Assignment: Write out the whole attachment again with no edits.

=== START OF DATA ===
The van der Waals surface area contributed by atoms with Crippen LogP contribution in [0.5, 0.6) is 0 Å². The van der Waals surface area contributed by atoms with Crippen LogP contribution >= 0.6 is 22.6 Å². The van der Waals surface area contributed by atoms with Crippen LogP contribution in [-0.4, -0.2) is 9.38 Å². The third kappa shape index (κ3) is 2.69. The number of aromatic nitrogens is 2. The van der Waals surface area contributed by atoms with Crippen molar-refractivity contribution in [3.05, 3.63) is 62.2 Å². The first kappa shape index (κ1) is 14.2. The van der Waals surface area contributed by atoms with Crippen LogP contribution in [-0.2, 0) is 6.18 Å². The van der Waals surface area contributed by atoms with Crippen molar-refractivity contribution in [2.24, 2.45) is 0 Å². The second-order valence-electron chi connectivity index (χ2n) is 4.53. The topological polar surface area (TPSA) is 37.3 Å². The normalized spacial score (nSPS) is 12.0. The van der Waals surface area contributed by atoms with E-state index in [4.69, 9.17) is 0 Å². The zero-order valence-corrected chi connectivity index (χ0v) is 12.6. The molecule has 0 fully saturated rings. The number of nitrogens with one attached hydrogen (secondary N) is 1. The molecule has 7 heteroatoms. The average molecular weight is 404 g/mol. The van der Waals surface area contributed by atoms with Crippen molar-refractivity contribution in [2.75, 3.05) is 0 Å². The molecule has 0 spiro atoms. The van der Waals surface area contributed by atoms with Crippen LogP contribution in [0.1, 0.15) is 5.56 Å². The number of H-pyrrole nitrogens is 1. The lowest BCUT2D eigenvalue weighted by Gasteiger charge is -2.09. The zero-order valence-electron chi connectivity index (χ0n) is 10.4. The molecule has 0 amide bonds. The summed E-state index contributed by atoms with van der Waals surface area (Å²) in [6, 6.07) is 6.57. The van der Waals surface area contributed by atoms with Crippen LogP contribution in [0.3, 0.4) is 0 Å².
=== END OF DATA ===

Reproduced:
The van der Waals surface area contributed by atoms with Crippen LogP contribution in [0.5, 0.6) is 0 Å². The van der Waals surface area contributed by atoms with Crippen LogP contribution >= 0.6 is 22.6 Å². The van der Waals surface area contributed by atoms with Crippen LogP contribution in [-0.4, -0.2) is 9.38 Å². The third kappa shape index (κ3) is 2.69. The number of aromatic nitrogens is 2. The van der Waals surface area contributed by atoms with Crippen molar-refractivity contribution in [3.05, 3.63) is 62.2 Å². The first kappa shape index (κ1) is 14.2. The van der Waals surface area contributed by atoms with Crippen LogP contribution in [-0.2, 0) is 6.18 Å². The van der Waals surface area contributed by atoms with Crippen molar-refractivity contribution in [2.24, 2.45) is 0 Å². The second-order valence-electron chi connectivity index (χ2n) is 4.53. The topological polar surface area (TPSA) is 37.3 Å². The normalized spacial score (nSPS) is 12.0. The van der Waals surface area contributed by atoms with E-state index in [4.69, 9.17) is 0 Å². The zero-order valence-corrected chi connectivity index (χ0v) is 12.6. The molecule has 0 fully saturated rings. The number of nitrogens with one attached hydrogen (secondary N) is 1. The molecule has 7 heteroatoms. The average molecular weight is 404 g/mol. The van der Waals surface area contributed by atoms with Crippen molar-refractivity contribution in [2.75, 3.05) is 0 Å². The molecule has 0 spiro atoms. The van der Waals surface area contributed by atoms with Crippen LogP contribution in [0.1, 0.15) is 5.56 Å². The number of H-pyrrole nitrogens is 1. The lowest BCUT2D eigenvalue weighted by Gasteiger charge is -2.09. The zero-order valence-electron chi connectivity index (χ0n) is 10.4. The molecule has 0 amide bonds. The summed E-state index contributed by atoms with van der Waals surface area (Å²) in [6, 6.07) is 6.57. The van der Waals surface area contributed by atoms with Crippen LogP contribution in [0.3, 0.4) is 0 Å².